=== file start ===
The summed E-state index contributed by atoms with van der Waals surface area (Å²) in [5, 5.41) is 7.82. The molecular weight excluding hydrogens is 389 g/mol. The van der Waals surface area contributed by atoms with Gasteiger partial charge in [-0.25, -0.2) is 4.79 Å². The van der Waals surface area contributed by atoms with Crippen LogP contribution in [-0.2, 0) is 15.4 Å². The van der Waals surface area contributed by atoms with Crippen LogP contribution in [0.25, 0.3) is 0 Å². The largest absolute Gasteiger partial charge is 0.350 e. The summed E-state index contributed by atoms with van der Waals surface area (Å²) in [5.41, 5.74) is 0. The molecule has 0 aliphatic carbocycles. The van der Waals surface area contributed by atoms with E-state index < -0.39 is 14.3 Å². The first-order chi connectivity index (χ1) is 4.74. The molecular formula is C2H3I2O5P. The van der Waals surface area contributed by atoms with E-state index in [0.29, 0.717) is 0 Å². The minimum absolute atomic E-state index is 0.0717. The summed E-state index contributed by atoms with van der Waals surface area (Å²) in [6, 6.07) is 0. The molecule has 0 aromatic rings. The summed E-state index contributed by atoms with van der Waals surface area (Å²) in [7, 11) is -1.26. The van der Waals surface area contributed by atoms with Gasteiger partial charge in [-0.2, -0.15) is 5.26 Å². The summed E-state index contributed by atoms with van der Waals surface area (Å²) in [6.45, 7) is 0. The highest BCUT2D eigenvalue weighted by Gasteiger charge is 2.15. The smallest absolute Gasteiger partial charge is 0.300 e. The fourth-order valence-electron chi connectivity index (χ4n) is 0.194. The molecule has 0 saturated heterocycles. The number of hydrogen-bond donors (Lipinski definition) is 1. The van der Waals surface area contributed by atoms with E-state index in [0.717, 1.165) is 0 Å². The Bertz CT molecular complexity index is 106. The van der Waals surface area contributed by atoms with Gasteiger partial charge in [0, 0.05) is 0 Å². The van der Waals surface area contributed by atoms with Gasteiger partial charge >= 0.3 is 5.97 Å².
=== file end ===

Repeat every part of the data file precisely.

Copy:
The summed E-state index contributed by atoms with van der Waals surface area (Å²) in [5, 5.41) is 7.82. The molecular weight excluding hydrogens is 389 g/mol. The van der Waals surface area contributed by atoms with Gasteiger partial charge in [-0.25, -0.2) is 4.79 Å². The van der Waals surface area contributed by atoms with Crippen LogP contribution in [-0.2, 0) is 15.4 Å². The van der Waals surface area contributed by atoms with Crippen LogP contribution in [0.25, 0.3) is 0 Å². The largest absolute Gasteiger partial charge is 0.350 e. The summed E-state index contributed by atoms with van der Waals surface area (Å²) in [5.41, 5.74) is 0. The molecule has 0 aliphatic carbocycles. The van der Waals surface area contributed by atoms with E-state index < -0.39 is 14.3 Å². The first-order chi connectivity index (χ1) is 4.74. The molecular formula is C2H3I2O5P. The van der Waals surface area contributed by atoms with E-state index in [0.29, 0.717) is 0 Å². The minimum absolute atomic E-state index is 0.0717. The summed E-state index contributed by atoms with van der Waals surface area (Å²) in [6, 6.07) is 0. The molecule has 0 aromatic rings. The summed E-state index contributed by atoms with van der Waals surface area (Å²) in [7, 11) is -1.26. The van der Waals surface area contributed by atoms with Gasteiger partial charge in [-0.2, -0.15) is 5.26 Å². The summed E-state index contributed by atoms with van der Waals surface area (Å²) in [6.45, 7) is 0. The highest BCUT2D eigenvalue weighted by Gasteiger charge is 2.15. The smallest absolute Gasteiger partial charge is 0.300 e. The fourth-order valence-electron chi connectivity index (χ4n) is 0.194. The molecule has 0 saturated heterocycles. The number of hydrogen-bond donors (Lipinski definition) is 1. The van der Waals surface area contributed by atoms with E-state index in [0.717, 1.165) is 0 Å². The Bertz CT molecular complexity index is 106. The van der Waals surface area contributed by atoms with Gasteiger partial charge in [0, 0.05) is 0 Å². The van der Waals surface area contributed by atoms with Gasteiger partial charge >= 0.3 is 5.97 Å².